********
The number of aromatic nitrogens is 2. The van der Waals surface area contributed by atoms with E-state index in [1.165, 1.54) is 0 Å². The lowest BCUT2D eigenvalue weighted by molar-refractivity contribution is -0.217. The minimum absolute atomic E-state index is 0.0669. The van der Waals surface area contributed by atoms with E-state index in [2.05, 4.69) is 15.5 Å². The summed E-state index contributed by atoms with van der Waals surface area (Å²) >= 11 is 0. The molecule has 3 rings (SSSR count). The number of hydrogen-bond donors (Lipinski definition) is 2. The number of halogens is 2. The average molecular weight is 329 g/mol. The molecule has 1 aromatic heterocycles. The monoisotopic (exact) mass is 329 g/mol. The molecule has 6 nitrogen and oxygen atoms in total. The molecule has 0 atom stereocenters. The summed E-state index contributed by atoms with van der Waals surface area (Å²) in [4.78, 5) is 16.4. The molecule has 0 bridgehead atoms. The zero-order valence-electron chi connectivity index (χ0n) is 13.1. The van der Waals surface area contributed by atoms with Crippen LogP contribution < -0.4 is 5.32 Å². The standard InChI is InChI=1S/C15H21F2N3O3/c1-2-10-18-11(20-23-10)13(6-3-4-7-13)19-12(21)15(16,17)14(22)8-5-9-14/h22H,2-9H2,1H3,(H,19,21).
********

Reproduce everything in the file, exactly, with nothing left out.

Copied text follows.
The number of aromatic nitrogens is 2. The van der Waals surface area contributed by atoms with E-state index in [1.165, 1.54) is 0 Å². The lowest BCUT2D eigenvalue weighted by molar-refractivity contribution is -0.217. The minimum absolute atomic E-state index is 0.0669. The van der Waals surface area contributed by atoms with E-state index in [2.05, 4.69) is 15.5 Å². The summed E-state index contributed by atoms with van der Waals surface area (Å²) >= 11 is 0. The molecule has 3 rings (SSSR count). The number of hydrogen-bond donors (Lipinski definition) is 2. The number of halogens is 2. The average molecular weight is 329 g/mol. The molecule has 1 aromatic heterocycles. The monoisotopic (exact) mass is 329 g/mol. The molecule has 6 nitrogen and oxygen atoms in total. The molecule has 0 atom stereocenters. The summed E-state index contributed by atoms with van der Waals surface area (Å²) in [4.78, 5) is 16.4. The molecule has 0 bridgehead atoms. The zero-order valence-electron chi connectivity index (χ0n) is 13.1. The van der Waals surface area contributed by atoms with Crippen LogP contribution < -0.4 is 5.32 Å². The standard InChI is InChI=1S/C15H21F2N3O3/c1-2-10-18-11(20-23-10)13(6-3-4-7-13)19-12(21)15(16,17)14(22)8-5-9-14/h22H,2-9H2,1H3,(H,19,21).